1903 - 1906: C Class
38 C Class were built between 1905 and 1910 - all but six being built at Barrow. The other six were built at Chatham - (First instance of Lead Yard?).
The B Class and C Class were almost identical, being larger versions of the A Class, with petrol engines for surface propulsion and batteries for propulsion when submerged.
Unluckiest vessel of the era was surely the submarine A1. Some of the things that happened in her have served as a warning to all submariners from that day to this. Before delivery, A1 suffered the first explosion in a submarine - this was due to a pocket of hydrogen gas.
When on passage off Land's End the crew had to abandon ship when seawater entered the batteries, filling the submarine with choking chlorine gas. When she was eventually delivered to Portsmouth, A1 was berthed in a remote part of the harbour, so that this 'dangerous craft' could do as little damage as possible if she blew up.
In the summer of 1904, during manoeuvres against the Fleet, A1 was dispatched to attack a battleship. When she neared Spithead, the ocean liner SS Berwick Castle made an approach. No one on watch noticed the tiny periscope jutting from the waves, nor did any of her crew feel anything more than a slight tremble as the massive ship ran over a small unknown object. When A1 failed to report that night, it was realised that a disaster had occurred. Eleven men lost their lives in this tragedy, which caused great concern throughout the country.
The early years of submarine building were a time of innovation:
In 1908, approval was given to fit C12 to C16 with 'airlocks' or 'air-traps' as they were sometimes known. Divided into three airlocks, with a fourth fitted on the starboard side, the enclosed spaces had stowed in them sixteen diving helmets - one for each member of the crew. The escape route was through the torpedo hatch. These airlocks were subsequently fitted to all Band C Class submarines.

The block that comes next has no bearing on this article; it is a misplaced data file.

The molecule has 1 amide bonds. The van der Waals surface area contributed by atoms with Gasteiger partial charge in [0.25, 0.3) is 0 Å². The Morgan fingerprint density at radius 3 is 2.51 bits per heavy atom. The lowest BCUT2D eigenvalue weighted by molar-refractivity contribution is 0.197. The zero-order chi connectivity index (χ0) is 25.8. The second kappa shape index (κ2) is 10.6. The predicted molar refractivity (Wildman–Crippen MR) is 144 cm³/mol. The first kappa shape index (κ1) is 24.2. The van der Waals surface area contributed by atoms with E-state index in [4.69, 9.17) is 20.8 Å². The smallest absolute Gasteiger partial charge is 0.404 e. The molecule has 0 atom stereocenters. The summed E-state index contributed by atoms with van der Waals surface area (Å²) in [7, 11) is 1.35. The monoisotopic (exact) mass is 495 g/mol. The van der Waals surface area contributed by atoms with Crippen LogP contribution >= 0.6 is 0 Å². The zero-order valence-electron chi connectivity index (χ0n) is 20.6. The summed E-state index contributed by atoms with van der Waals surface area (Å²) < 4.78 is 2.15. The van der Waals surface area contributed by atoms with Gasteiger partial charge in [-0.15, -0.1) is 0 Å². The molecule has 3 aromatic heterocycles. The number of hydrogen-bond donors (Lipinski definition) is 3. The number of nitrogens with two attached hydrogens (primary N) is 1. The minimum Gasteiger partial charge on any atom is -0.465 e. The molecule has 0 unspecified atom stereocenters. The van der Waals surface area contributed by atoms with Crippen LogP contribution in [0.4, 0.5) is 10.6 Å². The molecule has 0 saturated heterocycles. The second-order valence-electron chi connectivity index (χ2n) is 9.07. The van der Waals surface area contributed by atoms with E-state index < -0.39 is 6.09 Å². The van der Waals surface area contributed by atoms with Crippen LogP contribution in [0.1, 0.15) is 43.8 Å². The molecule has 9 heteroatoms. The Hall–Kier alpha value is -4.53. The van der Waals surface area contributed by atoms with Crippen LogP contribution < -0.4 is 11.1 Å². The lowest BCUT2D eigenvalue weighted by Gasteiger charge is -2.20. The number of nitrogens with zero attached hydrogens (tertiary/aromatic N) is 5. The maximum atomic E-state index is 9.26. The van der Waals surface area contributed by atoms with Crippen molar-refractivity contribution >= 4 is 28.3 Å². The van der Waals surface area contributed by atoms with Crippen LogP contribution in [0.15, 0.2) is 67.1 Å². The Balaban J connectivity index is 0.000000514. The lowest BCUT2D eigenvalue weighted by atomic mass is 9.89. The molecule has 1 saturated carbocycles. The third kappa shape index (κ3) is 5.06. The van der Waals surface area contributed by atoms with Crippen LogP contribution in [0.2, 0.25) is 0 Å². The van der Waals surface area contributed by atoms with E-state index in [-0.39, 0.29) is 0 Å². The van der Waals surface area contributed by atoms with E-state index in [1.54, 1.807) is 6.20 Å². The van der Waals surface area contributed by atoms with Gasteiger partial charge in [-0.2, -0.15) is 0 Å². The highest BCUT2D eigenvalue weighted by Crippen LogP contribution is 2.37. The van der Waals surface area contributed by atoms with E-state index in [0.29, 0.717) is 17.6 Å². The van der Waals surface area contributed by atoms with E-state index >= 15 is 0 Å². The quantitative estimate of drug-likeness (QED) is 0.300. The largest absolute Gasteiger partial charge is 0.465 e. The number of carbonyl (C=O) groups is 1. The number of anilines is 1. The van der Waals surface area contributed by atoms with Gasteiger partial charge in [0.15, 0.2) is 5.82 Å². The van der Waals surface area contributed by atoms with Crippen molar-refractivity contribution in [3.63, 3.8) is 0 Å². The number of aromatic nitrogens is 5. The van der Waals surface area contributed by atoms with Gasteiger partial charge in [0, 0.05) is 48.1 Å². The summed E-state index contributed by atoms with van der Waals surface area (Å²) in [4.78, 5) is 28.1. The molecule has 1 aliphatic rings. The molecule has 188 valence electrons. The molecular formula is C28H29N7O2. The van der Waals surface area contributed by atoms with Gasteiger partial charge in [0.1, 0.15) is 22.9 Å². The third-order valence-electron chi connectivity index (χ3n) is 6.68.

The first submarine to carry a boat appears to have been C1, which had a 10t berthon boat - a practice that was adopted for the remainder of the class. In 1905, the hitherto unknown dangers of petrol vapour caused an explosion in A5, which killed her commander and several others, and led to the move to adopt diesel engines, which used heavy oil with a higher flash point, and A13 was fitted with an experimental diesel engine for trials at sea.
During these trials, the C Class vessels continued to be fitted with the same sixteen cylinder Wolseley petrol engine as in A5 to A12, but now made by Vickers and called the Vickers engine. In C19 to C38 the number of cylinders was reduced to twelve. Following the trials in A13, diesels were adopted for the D Class, and the use of petrol engines in new designs came to an end.